Graft combinations were made between flowering (donor) and non-flowering (receptor) plants, and grown in a photoperiod unfavourable for flowering of the receptor.Donor leaves of the short-day (SD) plant Perilla crispa caused a maximum flowering response after exposure to 30 SD. By the use of radioactive sucrose it was shown that a functional phloem connection between donor and receptor was necessary for transmission of the floral stimulus. Induced Perilla leaves transferred to LD had not lost their capacity to induce flower formation after 3 months. But leaves taken from flowering receptor branches did not function as donors. Thus, photoperiodic induction of Perilla was permanently conserved in the SD-treated leaves. This was in contrast to Xanthium (SD plant) in which indirectly induced shoots could themselves transfer the floral stimulus to receptors.Transmission of the floral stimulus was also demonstrated between: Kalanchoë (SD plant) and Sedum (LD plant), and between Maryland Mammoth tobacco (SD plant) and Nicotiana sylvestris (LD plant). In either case, the LD plant as well as the SD plant could function as donor for the other partner. A day-neutral tobacco variety did not cause flower formation in Maryland Mammoth tobacco, but when grafted as interstock between N. sylvestris and Maryland Mammoth tobacco it permitted transfer of the flowering stimulus. It was concluded that in graft-compatible species the floral stimuli of SD and LD plants seemed to be identical.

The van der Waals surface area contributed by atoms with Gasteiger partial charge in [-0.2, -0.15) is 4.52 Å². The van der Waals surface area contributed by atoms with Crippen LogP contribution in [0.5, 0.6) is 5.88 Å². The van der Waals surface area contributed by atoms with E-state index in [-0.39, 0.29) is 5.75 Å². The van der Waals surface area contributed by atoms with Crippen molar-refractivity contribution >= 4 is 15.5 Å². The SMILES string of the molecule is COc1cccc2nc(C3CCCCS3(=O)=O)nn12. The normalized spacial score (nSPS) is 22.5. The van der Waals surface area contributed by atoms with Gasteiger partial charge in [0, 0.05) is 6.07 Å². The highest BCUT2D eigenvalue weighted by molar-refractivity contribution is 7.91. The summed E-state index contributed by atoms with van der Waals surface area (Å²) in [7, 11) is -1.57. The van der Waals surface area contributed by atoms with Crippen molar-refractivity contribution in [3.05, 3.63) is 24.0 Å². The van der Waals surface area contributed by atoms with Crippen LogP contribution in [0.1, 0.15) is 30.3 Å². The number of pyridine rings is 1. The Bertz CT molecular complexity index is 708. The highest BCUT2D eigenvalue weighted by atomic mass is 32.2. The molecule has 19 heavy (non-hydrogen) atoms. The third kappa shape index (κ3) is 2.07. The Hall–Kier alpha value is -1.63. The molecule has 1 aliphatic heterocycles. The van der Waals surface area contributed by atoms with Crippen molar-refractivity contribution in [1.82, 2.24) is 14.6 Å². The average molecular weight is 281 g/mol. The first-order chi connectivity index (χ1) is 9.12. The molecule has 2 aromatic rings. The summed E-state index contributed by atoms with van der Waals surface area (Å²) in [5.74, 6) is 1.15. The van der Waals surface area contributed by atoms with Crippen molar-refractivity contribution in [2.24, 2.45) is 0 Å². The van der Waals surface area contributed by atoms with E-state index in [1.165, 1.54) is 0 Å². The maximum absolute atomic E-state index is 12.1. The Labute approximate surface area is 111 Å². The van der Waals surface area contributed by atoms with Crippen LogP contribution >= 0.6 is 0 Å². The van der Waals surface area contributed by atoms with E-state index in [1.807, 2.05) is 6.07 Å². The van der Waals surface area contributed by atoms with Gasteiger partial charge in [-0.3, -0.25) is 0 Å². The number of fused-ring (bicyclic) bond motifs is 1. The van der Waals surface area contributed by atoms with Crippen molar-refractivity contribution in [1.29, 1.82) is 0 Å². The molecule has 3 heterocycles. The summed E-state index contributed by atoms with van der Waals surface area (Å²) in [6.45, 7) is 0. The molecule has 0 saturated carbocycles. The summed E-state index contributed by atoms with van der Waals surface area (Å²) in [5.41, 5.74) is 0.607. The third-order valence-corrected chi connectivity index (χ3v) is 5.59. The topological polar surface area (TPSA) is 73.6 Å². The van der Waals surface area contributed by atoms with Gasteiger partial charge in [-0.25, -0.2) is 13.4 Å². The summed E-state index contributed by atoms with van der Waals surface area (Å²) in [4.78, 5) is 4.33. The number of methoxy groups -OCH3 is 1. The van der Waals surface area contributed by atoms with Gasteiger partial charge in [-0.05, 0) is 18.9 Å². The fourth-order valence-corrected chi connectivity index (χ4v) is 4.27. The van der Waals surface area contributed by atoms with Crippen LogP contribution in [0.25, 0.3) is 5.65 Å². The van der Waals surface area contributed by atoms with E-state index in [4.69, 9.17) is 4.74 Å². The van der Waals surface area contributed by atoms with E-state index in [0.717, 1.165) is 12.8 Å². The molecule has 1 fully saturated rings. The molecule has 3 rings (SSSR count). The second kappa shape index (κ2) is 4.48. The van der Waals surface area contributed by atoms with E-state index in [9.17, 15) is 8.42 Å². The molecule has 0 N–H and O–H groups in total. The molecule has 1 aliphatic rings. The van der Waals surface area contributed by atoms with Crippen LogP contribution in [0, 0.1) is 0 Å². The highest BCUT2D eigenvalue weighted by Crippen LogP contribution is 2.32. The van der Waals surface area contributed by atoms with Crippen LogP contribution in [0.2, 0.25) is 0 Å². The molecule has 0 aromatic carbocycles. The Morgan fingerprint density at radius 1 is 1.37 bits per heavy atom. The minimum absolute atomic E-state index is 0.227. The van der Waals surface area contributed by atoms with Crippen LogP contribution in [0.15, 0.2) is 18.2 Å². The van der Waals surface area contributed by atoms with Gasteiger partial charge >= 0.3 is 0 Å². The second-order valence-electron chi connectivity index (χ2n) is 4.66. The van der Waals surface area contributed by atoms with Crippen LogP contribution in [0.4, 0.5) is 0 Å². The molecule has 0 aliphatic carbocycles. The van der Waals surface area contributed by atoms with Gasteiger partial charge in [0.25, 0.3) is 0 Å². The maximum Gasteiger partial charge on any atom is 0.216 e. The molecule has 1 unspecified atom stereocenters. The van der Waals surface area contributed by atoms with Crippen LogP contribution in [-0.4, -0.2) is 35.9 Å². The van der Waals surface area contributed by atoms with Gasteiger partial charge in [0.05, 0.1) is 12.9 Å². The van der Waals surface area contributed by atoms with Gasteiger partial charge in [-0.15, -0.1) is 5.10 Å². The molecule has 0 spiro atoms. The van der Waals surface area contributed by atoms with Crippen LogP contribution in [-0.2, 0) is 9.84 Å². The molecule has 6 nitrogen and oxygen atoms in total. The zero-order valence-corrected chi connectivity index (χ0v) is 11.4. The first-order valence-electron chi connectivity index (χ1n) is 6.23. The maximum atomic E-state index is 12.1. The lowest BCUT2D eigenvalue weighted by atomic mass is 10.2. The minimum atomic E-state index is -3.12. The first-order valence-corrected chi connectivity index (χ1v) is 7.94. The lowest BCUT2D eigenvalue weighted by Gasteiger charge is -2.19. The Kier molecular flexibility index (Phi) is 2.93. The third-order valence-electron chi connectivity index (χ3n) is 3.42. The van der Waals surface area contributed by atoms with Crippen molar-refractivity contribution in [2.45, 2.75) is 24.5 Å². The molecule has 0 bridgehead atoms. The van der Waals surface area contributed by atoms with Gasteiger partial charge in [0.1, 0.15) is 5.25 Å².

|Qualification||Doctor of Philosophy|
|Award date||28 Mar 1958|
|Place of Publication||Wageningen|
|Publication status||Published - 1958|
- plant physiology
- plant development
- cum laude